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A daily record of what I'm thinking about what I'm reading

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Thursday, November 27, 2014

A story that's not about ... or is it?: One Graham Short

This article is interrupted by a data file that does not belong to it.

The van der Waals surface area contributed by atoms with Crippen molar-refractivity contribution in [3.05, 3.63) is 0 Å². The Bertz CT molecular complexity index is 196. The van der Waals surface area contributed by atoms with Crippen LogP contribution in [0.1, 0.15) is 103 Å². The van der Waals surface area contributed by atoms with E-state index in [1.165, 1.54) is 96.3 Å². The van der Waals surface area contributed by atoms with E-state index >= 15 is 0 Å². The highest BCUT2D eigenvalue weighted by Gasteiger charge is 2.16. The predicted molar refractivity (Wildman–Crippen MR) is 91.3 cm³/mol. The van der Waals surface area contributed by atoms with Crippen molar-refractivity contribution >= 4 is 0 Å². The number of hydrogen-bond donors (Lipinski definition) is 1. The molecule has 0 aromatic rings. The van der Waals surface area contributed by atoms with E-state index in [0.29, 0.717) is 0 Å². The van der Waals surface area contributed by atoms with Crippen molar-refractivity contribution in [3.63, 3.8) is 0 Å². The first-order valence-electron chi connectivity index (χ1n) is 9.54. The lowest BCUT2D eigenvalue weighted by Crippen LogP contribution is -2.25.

Nice to see a story, One Graham Short, in The New Yorker by an Israeli writer - Etgar (?) Keret - that's not about contemporary social issues, Palestinian-Israeli conflict, religious fanaticism, just about a guy - could be American or British and anything, it doesn't really matter - who develops a crush on the girl who waits on him in his local coffeeshop and - hearing that she is into "recreational drugs" wants to come on to her by offering to smoke some weed with her (figures she won't turn that down, though she might turn down and invite to a movie or to dinner, leaving him forlorn), but first he has to acquire some marijuana, so he looks up an old h.s. pal who was a known stoner and asks if he can provide but the guy says he's completely "dry" since they've tightened security on the Egyptian and Syrian borders, but the guy works out a deal: a local lawyer who has a medical-marijuana perscription is willing to give them some marijuana return for their agreeing to accompany him to court and pretending to be the grieving and enraged friends of the (friendless) couple he represents, whose daughter was killed by a young driver of Egyptian descent and whose large family is there to support plea for a light sentence, so they go to court, scream at the other family, call them terrorists, get into a brawl, and the only way our narrator can bring himself to participate is to use his imagination and picture the coffee-shop girl as his wife and the victim as their late daughter. After the fracas, the lawyer provides, and he goes to the coffeeshop, face bruised from the fight - the waitress asks what happens, he says he fell, she indicates she'd be more interested had he been hurt in a fight (ha!), which gives him the courage to ask her to to smoke weed w/ him but to go to a movie - what he'd wanted all along - and (spoiler here ...) we never get her answer - but he does reflect that now he can't help but thinking of her not as a beautiful woman but as the mother of a car-accident victim. Wait a minute. Did I say this was not a story about the Palestinian-Israeli conflict, about border conditions, about religious fanaticsm? At the end, we see surprisingly that it's a story about all of these things - subtly and mysteriously: the ethnic-religious tensions work their way insidiously into every aspect of contemporary life in Israeli, poisoning the legal system, the economic system (the sealed borders), the reckless behavior of youth (being "dry"), even fantasies, even crushes, even love. Excellent, concise story.

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